HAMMOND | Chanel McCullough and her husband, Louis, were asleep about 7 a.m. Sunday morning when they heard their daughter screaming.
"Oh, my God, the house is on fire," the mother recalled her 11-year-old say.
Louis McCullough, 35, started yelling for his four children ranging in age from 3 to 17, a 13-year-old cousin and a friend visiting from out of town to get out of their home at 916 Spruce St.
Everyone was out of the house, except 12-year-old Treyvon McCullough. His room is in the back of the house near the kitchen, where the fire was the most intense.
"My husband went through the fire," Chanel McCullough said. "My older son and I went around back and started beating on his window."
Louis McCullough, barefoot and wearing only his underwear, shook his sleeping son, but he didn't wake up right away. He finally was able to wake his son to say there was a fire but soon realized they had no way out.
"We were trapped," he said.
Standing outside, 17-year-old Louis McCullough Jr. punched the window with his bare fist to get his father and younger brother out. By the time the family got back to the front of the house, the fire had spread to every corner.
"Windows were breaking, and everything we had was up in flames," the elder Louis McCullough said.
The couple's friend, Donald Dillahay, of Indianapolis, had been staying with them since Thursday. Dillahay and Louis McCullough used to work together as bakers at a Michigan City food processing plant, but both were laid off last fall.
They haven't been able to find work since.
Dillahay came hoping to apply for jobs and had his birth certificate and other important papers with him, which were lost in the blaze.
The only items to make it out unscathed were Dillahay's two Bibles.
Louis McCullough said the couple's pastor and his wife from Greater Grace Church were the first on the scene after the firefighters cleared it.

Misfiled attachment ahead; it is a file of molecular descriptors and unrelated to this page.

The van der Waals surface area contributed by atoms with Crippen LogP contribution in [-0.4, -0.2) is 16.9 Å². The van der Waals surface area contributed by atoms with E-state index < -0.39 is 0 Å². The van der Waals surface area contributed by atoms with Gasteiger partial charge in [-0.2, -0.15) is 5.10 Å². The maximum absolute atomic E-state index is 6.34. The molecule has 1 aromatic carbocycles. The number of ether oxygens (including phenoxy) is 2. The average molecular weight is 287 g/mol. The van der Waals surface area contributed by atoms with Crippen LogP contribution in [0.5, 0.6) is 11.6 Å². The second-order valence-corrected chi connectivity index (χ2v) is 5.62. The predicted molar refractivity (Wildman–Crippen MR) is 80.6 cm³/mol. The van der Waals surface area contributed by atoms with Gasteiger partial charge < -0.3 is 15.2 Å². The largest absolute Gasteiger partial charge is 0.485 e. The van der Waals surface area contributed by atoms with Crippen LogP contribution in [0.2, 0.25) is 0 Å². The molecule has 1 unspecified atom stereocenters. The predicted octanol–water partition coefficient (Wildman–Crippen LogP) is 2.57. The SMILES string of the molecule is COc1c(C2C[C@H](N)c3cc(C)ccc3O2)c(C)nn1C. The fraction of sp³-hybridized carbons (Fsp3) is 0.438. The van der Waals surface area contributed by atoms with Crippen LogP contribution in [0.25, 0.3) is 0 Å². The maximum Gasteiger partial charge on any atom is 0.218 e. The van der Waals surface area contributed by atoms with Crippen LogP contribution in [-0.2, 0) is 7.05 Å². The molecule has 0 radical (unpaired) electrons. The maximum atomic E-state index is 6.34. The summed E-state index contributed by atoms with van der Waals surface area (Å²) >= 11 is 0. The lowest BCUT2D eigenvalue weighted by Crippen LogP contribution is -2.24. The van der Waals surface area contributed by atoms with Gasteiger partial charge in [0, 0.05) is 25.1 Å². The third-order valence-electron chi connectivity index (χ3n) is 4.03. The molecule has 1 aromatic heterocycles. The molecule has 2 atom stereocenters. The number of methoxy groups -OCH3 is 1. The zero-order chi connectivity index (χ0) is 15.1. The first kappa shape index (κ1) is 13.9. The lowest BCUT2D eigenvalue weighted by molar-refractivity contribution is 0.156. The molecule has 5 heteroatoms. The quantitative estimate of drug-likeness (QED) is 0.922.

The husband and wife of 14 years sat in folding chairs in the front lawn in front of the charred shell of their home Tuesday afternoon while fire inspectors worked inside.
"I've never felt so helpless in my life," Louis McCullough said.
Hammond Fire Inspector Diane Brzycki said the fire started in the kitchen but was not related to cooking. The cause of the fire remains under investigation, but the initial probe suggests it was accidental and may have been electrical or caused by an appliance.
"They're really lucky they made it out," Brzycki said. "They barely made it."
Chanel McCullough said Louis Jr. had a 2-inch shard of glass in his arm lodged next to an artery after breaking the window to free his brother and father from the burning home. He had surgery Monday to remove it and on Tuesday his parents were hoping he would be released from the hospital.
"He's doing OK," his mother said. "He's complaining that he's sick of the food, so he's ready to come home."
Louis quietly reminded his wife their son doesn't have a home to come to anymore.
Since the fire, the family has been able to stay with Louis' mother in Merrillville, but her house doesn't comfortably accommodate their large family. His mother is also out of work.
The family had smoke detectors provided by their pastor's wife, but they were still in the box. Their alarm company was supposed to alert them to fire but contacted them hours after the fire was out.
Chanel McCullough said the couple lost their insurance in February when part of their roof came loose. They filed a claim and were told they'd filed too many and were dropped.
"I'm fine with that because we could have had our lives lost," Chanel said.
Louis McCullough said in spite of their loss, they are overwhelmed with a feeling of gratitude to God for their lives and to those who have stepped up to help.
"Our neighbors helped so much," Louis said. "I was literally in my underwear. I didn't have a shirt on my back and they helped find me some clothes. I'm just thankful."
He said he does not believe he is a hero.
"I think God's the hero," he said. "I just did what any dad would do. Any dad would do that."